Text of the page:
Monday, November 16, 2015

Anonymous to ISIS - we will hunt you down.

THE MIRROR: Hacker group Anonymous have declared war against ISIS after the attacks in Paris on Friday night.

Posting a video on YouTube, the group said it would use its knowledge to "unite humanity" and warned the terrorists to "expect us".

Behind their signature mask, a spokesperson speaking in French said: "Anonymous from all over the world will hunt you down.

"You should know that we will find you and we will not let you go.

"We will launch the biggest operation ever against you."

"Expect massive cyber attacks. War is declared. Get prepared.

"The French people are stronger than you and will come out of this atrocity even stronger."

Saturday, November 14, 2015

DAILY BEAST: U.S. Kills Leader of ISIS in Libya

A day after reportedly killing "Jihadi John" in Syria, the Pentagon announced it killed the top ISIS operative in Libya, Wisam al Zubaidi.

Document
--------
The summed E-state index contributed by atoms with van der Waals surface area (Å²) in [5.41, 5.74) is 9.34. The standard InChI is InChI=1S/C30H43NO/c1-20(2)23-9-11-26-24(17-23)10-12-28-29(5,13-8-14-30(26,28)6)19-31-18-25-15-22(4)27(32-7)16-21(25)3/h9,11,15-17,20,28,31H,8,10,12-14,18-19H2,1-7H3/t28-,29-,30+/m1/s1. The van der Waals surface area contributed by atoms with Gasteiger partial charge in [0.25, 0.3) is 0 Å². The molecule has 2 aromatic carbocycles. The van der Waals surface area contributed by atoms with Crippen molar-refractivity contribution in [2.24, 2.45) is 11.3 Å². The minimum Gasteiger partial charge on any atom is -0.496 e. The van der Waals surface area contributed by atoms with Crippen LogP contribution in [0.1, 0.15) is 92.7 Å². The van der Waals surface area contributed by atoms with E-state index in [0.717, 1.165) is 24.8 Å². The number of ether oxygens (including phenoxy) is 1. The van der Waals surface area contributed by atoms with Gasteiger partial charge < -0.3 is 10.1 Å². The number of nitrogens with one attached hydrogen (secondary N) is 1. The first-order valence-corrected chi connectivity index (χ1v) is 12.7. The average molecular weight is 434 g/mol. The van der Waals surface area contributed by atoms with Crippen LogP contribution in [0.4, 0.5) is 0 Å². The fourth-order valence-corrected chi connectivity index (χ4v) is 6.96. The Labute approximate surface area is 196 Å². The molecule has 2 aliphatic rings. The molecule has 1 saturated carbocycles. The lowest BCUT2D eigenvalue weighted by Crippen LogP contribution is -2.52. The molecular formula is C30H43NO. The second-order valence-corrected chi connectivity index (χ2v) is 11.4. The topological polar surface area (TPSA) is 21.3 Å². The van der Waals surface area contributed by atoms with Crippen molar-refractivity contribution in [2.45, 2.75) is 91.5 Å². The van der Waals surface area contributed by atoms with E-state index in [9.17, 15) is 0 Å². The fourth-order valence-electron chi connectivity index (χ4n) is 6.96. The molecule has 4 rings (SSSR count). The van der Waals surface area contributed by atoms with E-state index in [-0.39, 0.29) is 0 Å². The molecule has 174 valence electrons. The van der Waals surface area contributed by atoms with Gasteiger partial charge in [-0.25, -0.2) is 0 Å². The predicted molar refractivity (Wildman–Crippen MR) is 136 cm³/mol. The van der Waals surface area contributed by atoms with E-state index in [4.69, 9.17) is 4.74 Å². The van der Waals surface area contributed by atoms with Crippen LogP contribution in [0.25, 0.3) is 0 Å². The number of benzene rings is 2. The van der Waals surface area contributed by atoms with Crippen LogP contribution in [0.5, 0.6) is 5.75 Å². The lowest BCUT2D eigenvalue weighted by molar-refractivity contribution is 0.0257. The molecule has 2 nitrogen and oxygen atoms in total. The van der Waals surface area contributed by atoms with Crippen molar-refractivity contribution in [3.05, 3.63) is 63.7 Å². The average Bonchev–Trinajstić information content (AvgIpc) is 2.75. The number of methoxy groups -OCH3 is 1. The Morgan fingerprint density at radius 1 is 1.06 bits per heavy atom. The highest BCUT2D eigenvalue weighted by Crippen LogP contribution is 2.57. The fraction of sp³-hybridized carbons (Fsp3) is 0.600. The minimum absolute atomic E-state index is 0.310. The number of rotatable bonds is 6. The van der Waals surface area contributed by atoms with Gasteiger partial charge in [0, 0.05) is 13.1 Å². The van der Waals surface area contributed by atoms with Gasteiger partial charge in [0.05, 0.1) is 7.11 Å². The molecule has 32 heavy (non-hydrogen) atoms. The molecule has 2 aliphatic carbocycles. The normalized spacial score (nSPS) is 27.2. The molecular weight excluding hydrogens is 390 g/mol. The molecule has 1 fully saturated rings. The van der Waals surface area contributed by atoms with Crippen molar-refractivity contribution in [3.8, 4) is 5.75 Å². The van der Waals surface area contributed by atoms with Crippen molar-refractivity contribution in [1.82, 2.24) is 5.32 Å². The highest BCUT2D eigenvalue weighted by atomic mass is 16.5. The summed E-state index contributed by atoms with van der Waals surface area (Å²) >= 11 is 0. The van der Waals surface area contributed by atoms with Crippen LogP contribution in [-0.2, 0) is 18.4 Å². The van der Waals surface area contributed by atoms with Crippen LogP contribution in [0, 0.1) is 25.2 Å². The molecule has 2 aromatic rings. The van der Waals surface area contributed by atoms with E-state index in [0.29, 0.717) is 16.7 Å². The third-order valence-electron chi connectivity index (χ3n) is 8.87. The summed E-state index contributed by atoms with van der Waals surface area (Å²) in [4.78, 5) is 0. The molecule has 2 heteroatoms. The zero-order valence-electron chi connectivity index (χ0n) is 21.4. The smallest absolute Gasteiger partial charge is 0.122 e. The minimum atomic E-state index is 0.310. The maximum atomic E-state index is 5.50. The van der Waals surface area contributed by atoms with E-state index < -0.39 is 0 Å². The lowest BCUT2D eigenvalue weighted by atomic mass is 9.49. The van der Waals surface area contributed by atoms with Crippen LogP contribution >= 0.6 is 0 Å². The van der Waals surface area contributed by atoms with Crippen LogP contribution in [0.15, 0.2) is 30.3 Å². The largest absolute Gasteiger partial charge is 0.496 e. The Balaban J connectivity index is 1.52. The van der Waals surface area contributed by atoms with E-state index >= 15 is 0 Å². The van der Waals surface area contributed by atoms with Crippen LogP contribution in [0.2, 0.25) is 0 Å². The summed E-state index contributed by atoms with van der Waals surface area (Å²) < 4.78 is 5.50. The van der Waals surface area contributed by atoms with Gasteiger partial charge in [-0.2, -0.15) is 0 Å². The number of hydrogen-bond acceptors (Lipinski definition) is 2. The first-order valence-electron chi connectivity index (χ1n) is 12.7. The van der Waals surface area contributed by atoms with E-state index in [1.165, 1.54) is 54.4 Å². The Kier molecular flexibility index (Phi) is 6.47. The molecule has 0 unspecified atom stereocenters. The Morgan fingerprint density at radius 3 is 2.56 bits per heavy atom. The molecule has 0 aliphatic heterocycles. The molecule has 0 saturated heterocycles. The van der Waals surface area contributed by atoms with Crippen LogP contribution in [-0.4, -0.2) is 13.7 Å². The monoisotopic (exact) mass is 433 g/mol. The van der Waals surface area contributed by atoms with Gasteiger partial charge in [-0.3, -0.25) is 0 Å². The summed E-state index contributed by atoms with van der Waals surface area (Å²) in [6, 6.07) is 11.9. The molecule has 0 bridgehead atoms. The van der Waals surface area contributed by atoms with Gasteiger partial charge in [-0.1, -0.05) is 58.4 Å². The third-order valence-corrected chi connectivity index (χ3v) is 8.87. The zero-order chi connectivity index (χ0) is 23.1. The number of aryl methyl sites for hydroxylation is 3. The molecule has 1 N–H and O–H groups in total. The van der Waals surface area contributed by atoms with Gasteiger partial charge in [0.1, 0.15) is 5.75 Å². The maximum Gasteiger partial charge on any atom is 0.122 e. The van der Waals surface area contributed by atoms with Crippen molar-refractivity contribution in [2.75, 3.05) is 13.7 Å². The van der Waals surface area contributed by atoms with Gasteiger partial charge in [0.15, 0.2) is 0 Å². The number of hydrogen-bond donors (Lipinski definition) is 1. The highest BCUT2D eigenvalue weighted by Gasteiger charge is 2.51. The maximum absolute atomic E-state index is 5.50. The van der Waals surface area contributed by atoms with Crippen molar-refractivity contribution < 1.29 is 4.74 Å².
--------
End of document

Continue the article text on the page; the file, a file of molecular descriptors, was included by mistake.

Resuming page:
The Pentagon announced Saturday a U.S. airstrike killed the leader of ISIS in Libya Abu Nabil, aka Wissam Najm Abd Zayd al Zubaydi.

The announcement confirms The Daily Beast's original report that the U.S. targeted a senior member of the group on Friday, according to two senior U.S. administration officials.

The strike, which was carried out by F-15 aircraft, marks the first time the U.S. has directly gone after ISIS outside of Iraq or Syria.

The strike hit Wisam al Zubaidi, a.k.a. Abu Nabil al Anbarian, an Iraqi national who once led al Qaeda operations in part of Iraq.At some point after that, he moved to eastern Libya to lead ISIS operations there.